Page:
We have to cast ourselves as reformers. Nixon stressed his aversion to busing in battleground states, such as Michigan, where the policy was especially unpopular among whites.


Combining conservative words with moderate policies, Nixon forged a right-center coalition. Yet the price was confusion. We have a body of folklore. The prospect of a centrist Democratic candidate evaporated when the party nominated an unreconstructed antiwar liberal, Senator George S. McGovern of South Dakota. In fact, he and his aides desegregated southern schools on an unprecedented scale. By crafting a message tinged with populism, social conservatism, and even racism, he delivered Wallace voters into the waiting arms of the Republican Party.

Placing Nixon squarely within a conservative tradition would have shocked the intellectual fathers of the New Right as well as diehard segregationists. Their successes were their own. Rather than being a Republican partisan or a conservative visionary, Nixon juggled his own complex views, popular ideals and prejudices, and competing pressures. That he was able to pursue such a course without offending southern whites underscores the power of his symbolic appeals, his acumen, and his luck.

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Nixon continued to argue that integration via busing was unconstitutional, even after the Supreme Court had ruled otherwise. Realizing the unpopularity of busing, liberals of both parties shunned it. In Milliken v. Ford, Jimmy Carter, and Ronald Reagan opposed forced integration. Flemming, chair of the U.

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His policy on housing bias paralleled that of school desegregation. Mitchell would sue, on a caseby-case basis, individuals suspected of bias in the sale or rental of housing. The former Michigan governor attacked, with moralistic fervor, the widening economic gulf between the races, which left many whites residing in comfortable suburbs while poor blacks endured a harsh life in urban slums.

Like Jack F. Kemp, President George H. In their bout over fair housing, Nixon and Romney sparred for three rounds.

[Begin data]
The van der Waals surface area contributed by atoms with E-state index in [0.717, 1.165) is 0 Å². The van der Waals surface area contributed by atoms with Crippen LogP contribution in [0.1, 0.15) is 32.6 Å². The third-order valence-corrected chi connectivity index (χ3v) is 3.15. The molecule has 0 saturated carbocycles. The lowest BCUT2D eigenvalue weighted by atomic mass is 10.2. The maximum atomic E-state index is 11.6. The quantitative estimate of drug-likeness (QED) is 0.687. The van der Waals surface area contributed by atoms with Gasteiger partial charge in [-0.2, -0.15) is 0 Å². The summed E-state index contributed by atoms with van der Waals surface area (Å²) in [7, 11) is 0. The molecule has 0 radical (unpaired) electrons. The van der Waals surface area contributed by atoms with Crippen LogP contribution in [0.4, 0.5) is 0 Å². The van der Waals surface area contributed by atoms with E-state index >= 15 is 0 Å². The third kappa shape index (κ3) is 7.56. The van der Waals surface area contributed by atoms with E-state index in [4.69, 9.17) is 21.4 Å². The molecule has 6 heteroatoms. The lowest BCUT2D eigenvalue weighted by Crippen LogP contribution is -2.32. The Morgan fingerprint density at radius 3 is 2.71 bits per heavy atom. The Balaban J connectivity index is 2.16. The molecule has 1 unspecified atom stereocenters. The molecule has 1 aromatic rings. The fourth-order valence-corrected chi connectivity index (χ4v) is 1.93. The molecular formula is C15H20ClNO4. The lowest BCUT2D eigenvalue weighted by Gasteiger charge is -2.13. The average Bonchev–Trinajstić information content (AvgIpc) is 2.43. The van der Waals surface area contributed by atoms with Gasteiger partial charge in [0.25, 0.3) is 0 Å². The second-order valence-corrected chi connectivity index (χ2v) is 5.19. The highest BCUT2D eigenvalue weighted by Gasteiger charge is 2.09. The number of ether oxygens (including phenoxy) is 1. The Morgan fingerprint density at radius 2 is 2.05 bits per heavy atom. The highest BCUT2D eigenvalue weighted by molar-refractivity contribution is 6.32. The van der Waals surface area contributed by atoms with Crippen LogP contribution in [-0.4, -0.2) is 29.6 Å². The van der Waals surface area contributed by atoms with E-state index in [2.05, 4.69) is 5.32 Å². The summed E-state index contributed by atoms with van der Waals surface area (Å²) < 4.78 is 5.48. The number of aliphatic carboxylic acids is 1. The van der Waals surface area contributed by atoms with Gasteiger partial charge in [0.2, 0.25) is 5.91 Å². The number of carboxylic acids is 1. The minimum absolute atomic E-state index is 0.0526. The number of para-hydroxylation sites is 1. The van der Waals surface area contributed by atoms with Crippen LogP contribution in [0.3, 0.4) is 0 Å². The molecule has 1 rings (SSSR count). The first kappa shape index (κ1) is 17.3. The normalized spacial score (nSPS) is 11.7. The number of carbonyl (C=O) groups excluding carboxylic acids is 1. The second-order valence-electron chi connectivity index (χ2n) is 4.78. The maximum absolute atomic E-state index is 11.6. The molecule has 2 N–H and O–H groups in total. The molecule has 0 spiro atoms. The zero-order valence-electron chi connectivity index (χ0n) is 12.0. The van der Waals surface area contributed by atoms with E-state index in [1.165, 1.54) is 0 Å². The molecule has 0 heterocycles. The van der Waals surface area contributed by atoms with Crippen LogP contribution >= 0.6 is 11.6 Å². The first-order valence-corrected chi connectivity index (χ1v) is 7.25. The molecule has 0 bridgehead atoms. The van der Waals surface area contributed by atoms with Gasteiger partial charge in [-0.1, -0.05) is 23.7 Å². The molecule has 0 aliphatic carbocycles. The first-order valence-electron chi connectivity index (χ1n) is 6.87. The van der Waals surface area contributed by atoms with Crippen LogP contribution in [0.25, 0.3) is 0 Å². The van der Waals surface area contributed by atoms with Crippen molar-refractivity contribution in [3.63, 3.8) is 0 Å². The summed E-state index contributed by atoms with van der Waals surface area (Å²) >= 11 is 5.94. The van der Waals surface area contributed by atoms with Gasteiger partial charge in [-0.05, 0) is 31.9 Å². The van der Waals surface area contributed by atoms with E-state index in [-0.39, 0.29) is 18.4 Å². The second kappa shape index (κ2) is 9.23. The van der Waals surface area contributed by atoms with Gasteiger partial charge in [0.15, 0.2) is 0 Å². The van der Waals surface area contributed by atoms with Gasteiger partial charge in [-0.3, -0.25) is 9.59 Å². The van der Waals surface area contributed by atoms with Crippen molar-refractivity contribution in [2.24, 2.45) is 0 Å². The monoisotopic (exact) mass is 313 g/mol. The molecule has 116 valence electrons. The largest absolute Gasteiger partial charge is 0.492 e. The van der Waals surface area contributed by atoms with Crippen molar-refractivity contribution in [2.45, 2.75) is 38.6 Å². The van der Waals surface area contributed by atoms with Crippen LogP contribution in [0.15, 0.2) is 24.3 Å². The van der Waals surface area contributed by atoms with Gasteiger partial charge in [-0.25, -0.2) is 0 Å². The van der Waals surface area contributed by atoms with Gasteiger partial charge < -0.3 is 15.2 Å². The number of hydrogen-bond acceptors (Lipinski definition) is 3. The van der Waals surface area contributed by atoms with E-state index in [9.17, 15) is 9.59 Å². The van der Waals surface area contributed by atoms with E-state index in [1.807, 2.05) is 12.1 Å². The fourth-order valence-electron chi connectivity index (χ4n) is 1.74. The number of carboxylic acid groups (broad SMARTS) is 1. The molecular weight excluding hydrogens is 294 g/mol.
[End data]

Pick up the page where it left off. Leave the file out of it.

Limited Commitment: Nixon and Fair Housing Like most politicians of his era, Nixon never marched in the vanguard of the struggle for open housing. Wary of offending white suburbanites, President Nixon initially displayed no interest in pressing the matter and allowed the federal departments, particularly Justice, to enforce it. For most of the twentieth century, a web of formal and informal discriminatory practices had prevailed in the housing industry. Restrictive covenants barred minorities from owning a given dwelling, and many real estate brokers, assuming that racial integration would lower property values, steered African Americans away from homes in white neighborhoods.

Real estate boards, in turn, defended zoning laws that forbade the construction of low-income housing. Harry S. Johnson occupied the White House. Nixon opposed a federal fair housing law for three reasons. He also discussed the matter with the minority leader over the telephone. Remembering how cities had simmered with racial strife over the previous three summers, Nixon, like Dirksen, saw fair housing as a means to cool unrest. Besides, if Republican leaders thwarted this law and the cities erupted in violence, Democrats might blame them in the upcoming presidential campaign.

Needing to fend off the liberal Rockefeller, his closest rival for the GOP nomination, Nixon backed fair housing to please moderate Republicans, including Percy.

A Bad Check for Black America | Boston Review

In so doing, Nixon went against public opinion, especially in suburban areas and in the South. We Shall Overcome. Although the law prohibited a number of discriminatory practices, including blockbusting, it failed to specify its aim, whether to attack bias or to integrate white suburbs.

Wallace, the independent candidate. He initiated forty such suits the following year. Moynihan, a liberal Democrat, publicly criticized residential segregation. Within the White House, concern about open housing surfaced in a pair of obscure reports. Arthur F.